Throughout the day the band played brilliantly, their flute playing was crisp and clear supported by an excellent drum core, we at Loughries were delighted to have been on parade with such a well behaved, and musically talented band.
Loughries had 17 members on Parade, sadly a few were on holiday or we would have had a full turn out. We met at the CLB hall in Newtownards at 0900am for refreshments tea, coffee soft drinks and sandwiches etc, - teetotal event for Loughries!
At the field we were entertained by some interesting speeches from the platform party including one from DECAL Minister Nelson McCausland. It has been quite some time since on the 'Twelfth' that I heard such a rousing and well worded speech, appreciated by a large crowd who cheered and shouted their support.
Sunday, 11 July 2010
The Minister Rev. Cooper conducted a great service which was simple, uncomplicated but very thought provoking. I had not been in a Methodist Church before today - strict Presbyterian me, perhaps I should broaden by horizon's somewhat!
Tuesday, 6 July 2010
Together with Denis Morrow - Drum Maker, Matthew Warwick - USCN and myself, we put together a great booklet, again a quality product with excellent photographs, well designed on parchment type paper.
I didn't want to be on the front cover - as I am not egotistical, however the photo on the front cover taken at Nendrum turned out well.
A copy of the booklet can be obtained from the Ulster Scots Community Network in Belfast.
A copy can be obtained by contacting the Ulster Scots Community Network in Belfast.
On Monday 5th July 2010 our class was graced by the presence of our local MP Jim Shannon. Jim has been a keen supporter of Loughries Historical Society - he has visited a number of our events, and on the run up to the 'Twelfth Celebrations' Jim payed us a visit.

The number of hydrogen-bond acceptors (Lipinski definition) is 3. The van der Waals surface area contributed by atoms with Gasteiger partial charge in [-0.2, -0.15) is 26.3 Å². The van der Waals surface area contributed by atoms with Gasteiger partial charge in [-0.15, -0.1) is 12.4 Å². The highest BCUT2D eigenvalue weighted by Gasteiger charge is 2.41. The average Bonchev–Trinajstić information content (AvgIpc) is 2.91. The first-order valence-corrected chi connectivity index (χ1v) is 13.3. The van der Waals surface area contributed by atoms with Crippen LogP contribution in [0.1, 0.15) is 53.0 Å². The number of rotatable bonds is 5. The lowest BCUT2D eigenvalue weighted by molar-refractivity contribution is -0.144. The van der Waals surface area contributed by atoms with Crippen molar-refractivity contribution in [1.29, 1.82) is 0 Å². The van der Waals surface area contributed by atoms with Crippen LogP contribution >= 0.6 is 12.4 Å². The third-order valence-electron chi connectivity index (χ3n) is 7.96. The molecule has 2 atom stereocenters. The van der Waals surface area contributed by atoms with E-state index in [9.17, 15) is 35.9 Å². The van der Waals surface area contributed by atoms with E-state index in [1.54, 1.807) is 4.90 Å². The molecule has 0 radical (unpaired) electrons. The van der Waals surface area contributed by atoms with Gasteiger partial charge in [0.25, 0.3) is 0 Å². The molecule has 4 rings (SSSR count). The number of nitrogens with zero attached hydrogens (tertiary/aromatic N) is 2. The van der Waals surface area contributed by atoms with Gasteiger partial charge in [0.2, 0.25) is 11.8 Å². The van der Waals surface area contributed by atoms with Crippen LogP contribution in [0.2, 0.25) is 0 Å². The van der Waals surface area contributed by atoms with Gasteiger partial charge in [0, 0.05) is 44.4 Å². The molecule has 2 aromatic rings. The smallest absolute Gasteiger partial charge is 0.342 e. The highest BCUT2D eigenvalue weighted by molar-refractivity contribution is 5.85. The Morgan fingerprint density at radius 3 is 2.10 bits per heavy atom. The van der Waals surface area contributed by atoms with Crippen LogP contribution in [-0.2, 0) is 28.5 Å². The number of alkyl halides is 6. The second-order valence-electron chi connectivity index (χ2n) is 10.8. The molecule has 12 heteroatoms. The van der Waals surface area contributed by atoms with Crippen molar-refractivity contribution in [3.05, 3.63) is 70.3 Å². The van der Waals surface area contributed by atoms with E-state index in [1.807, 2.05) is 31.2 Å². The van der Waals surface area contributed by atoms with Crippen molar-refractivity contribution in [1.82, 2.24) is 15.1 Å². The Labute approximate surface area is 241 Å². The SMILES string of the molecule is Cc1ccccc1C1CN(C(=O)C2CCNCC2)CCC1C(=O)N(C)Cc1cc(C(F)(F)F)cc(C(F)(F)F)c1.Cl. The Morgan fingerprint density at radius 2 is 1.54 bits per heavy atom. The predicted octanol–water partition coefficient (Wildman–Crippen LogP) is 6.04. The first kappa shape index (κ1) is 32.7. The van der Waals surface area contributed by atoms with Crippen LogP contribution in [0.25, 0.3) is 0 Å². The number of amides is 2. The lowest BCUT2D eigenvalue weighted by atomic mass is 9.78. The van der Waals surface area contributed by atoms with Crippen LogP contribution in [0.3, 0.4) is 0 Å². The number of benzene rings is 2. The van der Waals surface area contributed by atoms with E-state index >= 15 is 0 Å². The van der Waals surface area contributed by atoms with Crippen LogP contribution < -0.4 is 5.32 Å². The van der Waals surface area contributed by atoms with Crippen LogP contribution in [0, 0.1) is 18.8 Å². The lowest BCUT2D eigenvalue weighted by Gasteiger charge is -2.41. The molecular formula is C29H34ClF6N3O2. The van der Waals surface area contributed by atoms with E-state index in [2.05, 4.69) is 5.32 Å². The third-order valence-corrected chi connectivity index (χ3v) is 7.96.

We had a almost a full showing from the class as well as a few visitors, but what struck Jim was the number of young lads who are turning up each week learning these traditional instruments. In his brief speech Jim payed tribute to Loughries dedication to everything Ulster Scots, Burns Suppers, history projects, summer schools and in this case traditional music, he complimented us on our initiatives and wished us well in out endeavours to promote and develop the fife and lambed drum tradition.
Whilst I was hob-nobbing with MP's in Newtownards by big mate - Keith Lyttle was up at Stormont with DECAL Minister Mr. Nelson McCausland and a host of American visitors whilst being recorded by the BBC.
We are both almost at Celebrity status! However we both get a thrill when promoting the Ulster Scots traditions - in all it forms, and in a highly professional manner, which is greatly appreciated by those, such as Jim Shannon MP, Nelson McCausland MLA, who help by promoting and developing our Culture, when the opportunity presents itself.
Friday, 2 July 2010
Folks, this appeared on YouTube recently, so thanks to the person who took the time to post the video.
You can hear the fifes half way through the video, when the wind changed direction! The tune is 100 pipers - a famous tune originating in Scotland and used in the fife and drum tradition here in Ulster.
Mark T has also posted a couple of clips on YouTube - I will upload them soon.
Thursday, 1 July 2010
Here is my favourite fifing tune - played here by a stringed group.
A very rousing tune perfect for fifing to the lambeg drum - as the drummers can quicken their rhythm and increase their volume.
Maybe on the run up to the 'Twelfth' I will post a video of us drumming and fifing!
A cousin of my Grandfather was killed at the Somme and his name is on the Cenotaph close to the British Legion in Newtownards, where we paused for a short wreath laying service.
There was a very good turn out of local Newtownards Folk to watch the Parade which is always encouraging.
A few Pics to follow.